CM: Interesting. Yes. That makes me think about Tom Hanks in Saving Private Ryan. He’s like the tough sergeant the whole time, and then like towards the end you find out he’s, like, an elementary school teacher. He gives that energy out just a little bit every now and then…that nurturing energy.

KC: We, as humans, love to see a badass that will take anything's ass. If we can kind of quietly believe that person would protect us. I think that's part of what sort of holds us to a hero. Like, if some bad shit went down, this person who just just absolutely opened fire and murdered all these people and cut them in half, they do it to keep me safe.

Charlize Theron as Imperator Furiosa
  • Charlize Theron as Imperator Furiosa
CM: And Charlize Theron…

KC: I mean, a performance for the ages! So much of it is non-verbal. I love her as an actress, just full, like, full stop, obviously.

CM: [Cinematographer John Seale] shoots her sometimes like…it's almost like he's shooting architecture. She's just carved out of stone, you know? When I first saw this movie, I compared her performance to Clint Eastwood’s The Man With No Name.

KC: She’s quiet, and communicates everything with her eyes and micro-expressions. She has such a talent for the smallest things…And then there’s the big meme moment—“That’s bait.” I had never seen it in context.


I also appreciate how every line that Tom Hardy delivered, he sounded like he had just woken up. I know I've always been on the fence about that guy, but he's really great in this.
Tom Hardy as Max Max Rockatansky
  • Tom Hardy as Max Max Rockatansky
CM: Max, though, is almost like a like a sidekick in his own movie.

KC: So, one of my favorite things is the same thing I love about Die Hard. Like, how many hit points does this dude have? How is he standing up?

CM: That’s almost his function as a hero. Luke Skywalker’s function is to fight evil with his lightsaber. Max Rockatansky’s function is to take a punch and keep getting up.

KC: He gets shot literally in the face and is only saved by his crazy ideations of grief.
Courtney Eaton as Cheedo The Fragile
  • Courtney Eaton as Cheedo The Fragile
CM: [Cheedo The Fragile], she's the one who tries to run away, but the other wives talk her out of it. This time, I read that whole scene as a feminist allegory. You know, "Give him another chance! He’ll be good to me this time."

KC: You know, that is a constant struggle. If we conform enough, if we cater to the patriarchy…It's usually the older feminist, the ones who've been very successful in business, “The Pantsuits”, they call them, who tell us younger feminists to just go with it. Learn to smoke a cigar, learn to take the jokes, learn to deal with it. Yeah. That is super common. And it happens with younger feminists, but absolutely. And I think it's also been expressed in my colonialization the idea of just go with it to survive. How much is too much? Different people have different levels of how much is too much. Some people can take quite a lot of degradation before they believe it's worth risking their life.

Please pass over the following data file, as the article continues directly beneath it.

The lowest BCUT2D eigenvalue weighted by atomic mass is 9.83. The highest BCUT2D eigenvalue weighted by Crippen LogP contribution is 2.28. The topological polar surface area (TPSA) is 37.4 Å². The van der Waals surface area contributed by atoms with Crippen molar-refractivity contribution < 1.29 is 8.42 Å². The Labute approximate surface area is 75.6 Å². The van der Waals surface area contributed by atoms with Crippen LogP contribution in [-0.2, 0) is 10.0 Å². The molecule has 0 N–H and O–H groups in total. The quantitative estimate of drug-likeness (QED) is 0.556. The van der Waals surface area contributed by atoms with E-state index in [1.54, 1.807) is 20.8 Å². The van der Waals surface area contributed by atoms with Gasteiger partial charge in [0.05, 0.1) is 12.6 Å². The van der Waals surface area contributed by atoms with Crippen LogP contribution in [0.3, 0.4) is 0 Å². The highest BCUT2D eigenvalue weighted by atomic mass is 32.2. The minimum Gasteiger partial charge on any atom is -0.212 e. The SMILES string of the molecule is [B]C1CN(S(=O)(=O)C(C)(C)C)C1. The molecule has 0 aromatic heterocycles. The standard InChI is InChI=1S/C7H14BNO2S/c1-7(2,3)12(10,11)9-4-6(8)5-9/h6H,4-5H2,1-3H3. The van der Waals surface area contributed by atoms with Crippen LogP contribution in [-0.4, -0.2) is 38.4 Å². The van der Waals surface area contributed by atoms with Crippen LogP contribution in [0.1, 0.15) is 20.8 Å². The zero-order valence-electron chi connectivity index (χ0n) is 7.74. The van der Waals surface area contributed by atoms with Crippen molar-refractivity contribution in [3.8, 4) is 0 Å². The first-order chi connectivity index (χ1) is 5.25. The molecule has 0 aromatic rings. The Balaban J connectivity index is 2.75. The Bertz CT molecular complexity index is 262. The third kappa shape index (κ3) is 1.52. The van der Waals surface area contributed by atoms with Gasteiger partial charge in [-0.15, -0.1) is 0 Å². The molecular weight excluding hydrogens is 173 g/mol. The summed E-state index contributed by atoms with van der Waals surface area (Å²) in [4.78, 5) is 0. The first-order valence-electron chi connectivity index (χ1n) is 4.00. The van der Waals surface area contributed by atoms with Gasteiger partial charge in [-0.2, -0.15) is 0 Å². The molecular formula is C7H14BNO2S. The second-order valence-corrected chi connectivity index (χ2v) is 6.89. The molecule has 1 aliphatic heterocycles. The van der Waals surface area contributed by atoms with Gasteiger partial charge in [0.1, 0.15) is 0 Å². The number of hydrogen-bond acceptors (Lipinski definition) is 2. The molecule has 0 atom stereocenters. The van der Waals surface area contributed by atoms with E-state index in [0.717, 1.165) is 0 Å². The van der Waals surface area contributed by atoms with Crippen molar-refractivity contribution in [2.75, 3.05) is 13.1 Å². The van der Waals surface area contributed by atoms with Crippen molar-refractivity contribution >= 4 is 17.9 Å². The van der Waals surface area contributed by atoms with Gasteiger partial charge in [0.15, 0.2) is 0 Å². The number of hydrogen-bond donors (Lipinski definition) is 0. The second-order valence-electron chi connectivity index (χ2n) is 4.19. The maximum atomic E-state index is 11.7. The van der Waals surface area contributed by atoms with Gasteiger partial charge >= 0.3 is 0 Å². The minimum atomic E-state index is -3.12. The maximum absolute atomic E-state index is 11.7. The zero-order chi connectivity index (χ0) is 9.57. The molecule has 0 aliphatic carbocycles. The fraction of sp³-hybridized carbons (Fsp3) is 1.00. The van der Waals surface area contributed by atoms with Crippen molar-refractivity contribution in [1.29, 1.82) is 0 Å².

Hugh Keays-Byrne as Immortan Joe
  • Hugh Keays-Byrne as Immortan Joe
CM: So, things have a bit of an apocalyptic feel right now, because of, you know, the plague. How did it feel watching Fury Road in this moment?

KC: It was wild. Comparing my life personally, at this time, has seen very small changes. Earlier, I went to the grocery store, but I saw the world in very different way. I also love post-apocalyptic fiction. I love considering it and thinking about it. Where would I stand? What would it be? How would I maneuver out of this world? The line, “Don't get addicted to water!” is the one that hit me hard. Even in such a dismal place, propaganda is still working well.

What we're experiencing right now in our country is 100 percent result of propaganda. It's like, it's all propaganda's fault that it's so scary. There's a thousand people on the ground with their buckets. Only the first 50 or 60 managed to fill up their buckets with water. The war machines, they don’t have to be as big as flashy as they are. The chrome and shiny warlords don't have to dress the way they do. It's just control. And that's the thing that's the most upsetting though about watching it, the thing that kinda just brings it home. If the prisoners figured out that they outnumbered the guards, it would be over real quick.

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Wednesday, March 25, 2020

Indie Memphis Weekly Film Series Goes Virtual

Posted By on Wed, Mar 25, 2020 at 3:49 PM

  • Bacurau
For years, Indie Memphis' weekly film screenings have been a highlight of life in the Bluff City. The organization, whose acclaimed annual film festival is the largest in the region, brings films to the big screen that otherwise won't play theatrically here.

This month, Indie Memphis, teaming with Malco Theatres, was scheduled to open its own dedicated movie theater in Studio on the Square. Obviously, the opening ceremonies have been delayed due to the ongoing pandemic lockdown. So Indie Memphis is doing what a lot of arts organizations are doing right now—going virtual.

The Indie Memphis Movie Club will be bringing you the same kinds of quality films you've come to expect from them at home. Instead of one screening a week, the films will be available for a full week. On Tuesdays, IM will bring you an online Q&A with the programming staff and special guests—usually the director or others involved in the production of the film.